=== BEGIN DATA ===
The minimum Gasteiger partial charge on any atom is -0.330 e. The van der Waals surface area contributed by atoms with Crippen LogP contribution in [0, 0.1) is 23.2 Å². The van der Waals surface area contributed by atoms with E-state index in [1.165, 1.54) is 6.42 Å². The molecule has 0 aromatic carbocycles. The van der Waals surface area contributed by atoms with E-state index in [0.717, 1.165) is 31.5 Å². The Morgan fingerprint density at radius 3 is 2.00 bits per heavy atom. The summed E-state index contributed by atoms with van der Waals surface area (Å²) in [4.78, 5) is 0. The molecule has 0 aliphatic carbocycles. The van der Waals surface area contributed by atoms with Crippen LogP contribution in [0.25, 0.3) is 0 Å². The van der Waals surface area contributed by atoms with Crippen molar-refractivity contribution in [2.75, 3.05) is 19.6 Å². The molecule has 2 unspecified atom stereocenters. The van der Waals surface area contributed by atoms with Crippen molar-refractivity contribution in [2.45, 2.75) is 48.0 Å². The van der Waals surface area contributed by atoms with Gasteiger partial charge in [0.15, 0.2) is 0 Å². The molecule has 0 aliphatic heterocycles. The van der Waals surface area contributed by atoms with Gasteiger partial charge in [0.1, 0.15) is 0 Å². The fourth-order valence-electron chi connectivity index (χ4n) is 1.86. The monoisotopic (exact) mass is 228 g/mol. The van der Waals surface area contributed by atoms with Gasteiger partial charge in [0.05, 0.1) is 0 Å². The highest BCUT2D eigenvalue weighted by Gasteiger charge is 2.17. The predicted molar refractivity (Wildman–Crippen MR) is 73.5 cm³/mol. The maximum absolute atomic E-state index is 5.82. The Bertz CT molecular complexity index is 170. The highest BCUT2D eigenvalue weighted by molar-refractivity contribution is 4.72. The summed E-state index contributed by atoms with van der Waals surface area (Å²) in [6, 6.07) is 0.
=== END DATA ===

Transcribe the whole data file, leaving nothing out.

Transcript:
The minimum Gasteiger partial charge on any atom is -0.330 e. The van der Waals surface area contributed by atoms with Crippen LogP contribution in [0, 0.1) is 23.2 Å². The van der Waals surface area contributed by atoms with E-state index in [1.165, 1.54) is 6.42 Å². The molecule has 0 aromatic carbocycles. The van der Waals surface area contributed by atoms with E-state index in [0.717, 1.165) is 31.5 Å². The Morgan fingerprint density at radius 3 is 2.00 bits per heavy atom. The summed E-state index contributed by atoms with van der Waals surface area (Å²) in [4.78, 5) is 0. The molecule has 0 aliphatic carbocycles. The van der Waals surface area contributed by atoms with Crippen LogP contribution in [0.25, 0.3) is 0 Å². The van der Waals surface area contributed by atoms with Crippen molar-refractivity contribution in [2.75, 3.05) is 19.6 Å². The molecule has 2 unspecified atom stereocenters. The van der Waals surface area contributed by atoms with Crippen molar-refractivity contribution in [2.45, 2.75) is 48.0 Å². The van der Waals surface area contributed by atoms with Gasteiger partial charge in [0.15, 0.2) is 0 Å². The molecule has 0 aliphatic heterocycles. The van der Waals surface area contributed by atoms with Gasteiger partial charge in [0.1, 0.15) is 0 Å². The fourth-order valence-electron chi connectivity index (χ4n) is 1.86. The monoisotopic (exact) mass is 228 g/mol. The van der Waals surface area contributed by atoms with Gasteiger partial charge in [0.05, 0.1) is 0 Å². The highest BCUT2D eigenvalue weighted by Gasteiger charge is 2.17. The predicted molar refractivity (Wildman–Crippen MR) is 73.5 cm³/mol. The maximum absolute atomic E-state index is 5.82. The Bertz CT molecular complexity index is 170. The highest BCUT2D eigenvalue weighted by molar-refractivity contribution is 4.72. The summed E-state index contributed by atoms with van der Waals surface area (Å²) in [6, 6.07) is 0.